According to U.S. EPA, Indiana ranks third highest among the 45 states which generate CCR. Nationally 56% of CCR is disposed in landfills or surface impoundments. About 37% of CCR is beneficially reused and the remaining 7% is used as minefill. The proposed rule does not address minefilling. U.S. EPA estimates annual compliance costs of $1.4 billion for the Subtitle C option and $587 million for the Subtitle D option. Utility customers can expect to bear the costs of the new regulations.

Bowman and his colleagues from Bingham McHale also author the Chamber’s Environmental Compliance Handbook, which is used by many Indiana companies.

Rallying Cry: Stop the EPA

We reported last week on the efforts of several states (Texas being the latest to file suit) to stop Environmental Protection Agency regulation of greenhouse gases. The reasons are many, including devastating impacts on the economy.

Add a few more powerful players to the mix — Mississippi Gov. Haley Barbour and a leading Senate committee member. Both want to employ the Congressional Review Act. Here is an explanation:

Barbour is floating a draft letter to governors at their winter meeting asking Congress to use the Congressional Review Act to reject EPA’s endangerment finding. That finding cites climate change as a risk to public health and welfare, which the agency is using as justification for pursuing regulations.

"In addition to placing heavy administrative burdens on state environmental quality agencies, regulating greenhouse gases through the Clean Air Act will be costly to consumers and hurt the U.S. economy, resulting in job losses," according to Barbour’s draft.

This echoes an effort by Senate Energy and Natural Resources ranking member Lisa Murkowski, who is expected to call for a vote on a resolution in March to use the Congressional Review Act to block EPA, spokesman Robert Dillon said.

She needs 51 votes and has 40 co-sponsors for her disapproval resolution, including three Democrats led by Senate Agriculture Chairwoman Blanche Lincoln.

Murkowski’s effort, and those by Energy and Commerce ranking member Joe Barton and others in the House, are not expected to be successful, given Democratic control of Congress and opposition from the president, who could veto a resolution even if it gets through both chambers.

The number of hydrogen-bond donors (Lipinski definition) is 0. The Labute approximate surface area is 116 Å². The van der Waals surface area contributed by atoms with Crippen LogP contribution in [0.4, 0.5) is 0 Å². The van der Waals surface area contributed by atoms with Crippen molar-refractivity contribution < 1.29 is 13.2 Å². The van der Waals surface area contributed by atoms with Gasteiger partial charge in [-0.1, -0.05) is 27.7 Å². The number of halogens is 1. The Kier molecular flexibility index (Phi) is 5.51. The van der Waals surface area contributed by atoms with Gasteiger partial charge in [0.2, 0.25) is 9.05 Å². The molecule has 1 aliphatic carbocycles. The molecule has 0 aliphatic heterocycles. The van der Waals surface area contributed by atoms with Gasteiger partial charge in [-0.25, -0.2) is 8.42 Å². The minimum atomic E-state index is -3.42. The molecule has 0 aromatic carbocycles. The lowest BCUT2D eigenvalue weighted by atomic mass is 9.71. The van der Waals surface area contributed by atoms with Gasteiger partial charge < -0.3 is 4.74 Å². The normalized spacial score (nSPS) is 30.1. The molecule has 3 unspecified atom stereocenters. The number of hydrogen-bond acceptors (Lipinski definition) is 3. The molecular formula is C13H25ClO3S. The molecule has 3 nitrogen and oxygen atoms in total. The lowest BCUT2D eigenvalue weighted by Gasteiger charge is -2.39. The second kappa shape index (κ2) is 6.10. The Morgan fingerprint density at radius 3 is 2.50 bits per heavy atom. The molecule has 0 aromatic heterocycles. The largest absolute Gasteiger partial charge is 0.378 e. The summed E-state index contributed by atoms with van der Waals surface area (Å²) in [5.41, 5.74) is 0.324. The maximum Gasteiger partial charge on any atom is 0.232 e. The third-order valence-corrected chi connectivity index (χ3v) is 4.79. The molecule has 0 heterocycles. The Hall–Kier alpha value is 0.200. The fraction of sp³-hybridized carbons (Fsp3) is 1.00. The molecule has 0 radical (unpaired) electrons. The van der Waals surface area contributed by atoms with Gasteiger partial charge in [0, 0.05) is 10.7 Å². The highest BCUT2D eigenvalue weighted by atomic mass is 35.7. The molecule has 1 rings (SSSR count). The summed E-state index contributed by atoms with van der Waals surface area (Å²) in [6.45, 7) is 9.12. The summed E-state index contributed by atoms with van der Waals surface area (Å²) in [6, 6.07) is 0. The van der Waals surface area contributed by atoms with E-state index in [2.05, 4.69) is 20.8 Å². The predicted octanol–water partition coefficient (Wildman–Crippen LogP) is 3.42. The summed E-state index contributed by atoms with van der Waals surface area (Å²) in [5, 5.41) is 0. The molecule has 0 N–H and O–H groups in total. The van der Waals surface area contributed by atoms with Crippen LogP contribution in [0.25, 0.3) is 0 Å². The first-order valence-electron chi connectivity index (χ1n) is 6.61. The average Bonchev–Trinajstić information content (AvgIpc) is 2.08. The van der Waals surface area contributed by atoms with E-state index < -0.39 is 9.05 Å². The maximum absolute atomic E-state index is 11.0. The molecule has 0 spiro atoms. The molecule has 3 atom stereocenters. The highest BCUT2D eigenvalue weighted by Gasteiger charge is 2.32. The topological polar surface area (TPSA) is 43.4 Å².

But it continues to raise the argument that efforts by the Obama administration and Democratic congressional leaders to limit U.S. greenhouse gases are serious threats to the economy heading into this fall’s elections. 

Hoosier Printer Goes All In on Green

Power to the printers!

Indianapolis-based Harding Poorman Group (HPG) earned a spot on the most recent Top 20 Printers List released by the U.S. Environmental Protection Agency (EPA), which recognizes commercial printers with the largest green power purchases. HPG placed No. 9. According to the EPA, it was the first company in Indiana – and the fifth nationwide – to buy 100% green power.

Green power is electricity generated from renewable energy resources (such as solar, wind, geothermal and biomass), which produce electricity without increasing carbon dioxide emissions.

The EPA reports that the four million kilowatt-hours of green power that HPG purchases annually equals the amount of electricity used to power more than 400 average American homes each year.

HPG’s focus on green power is part of an environmentally friendly initiative it launched last July. Already, it has cut the waste it sends to landfills by more than 24% (with a goal of reaching 76% by year’s end). In addition, the company purchased a UV press (which generates 0% volatile compounds) and is continually experimenting with innovative technologies, such as biodegradable shrinkwrap.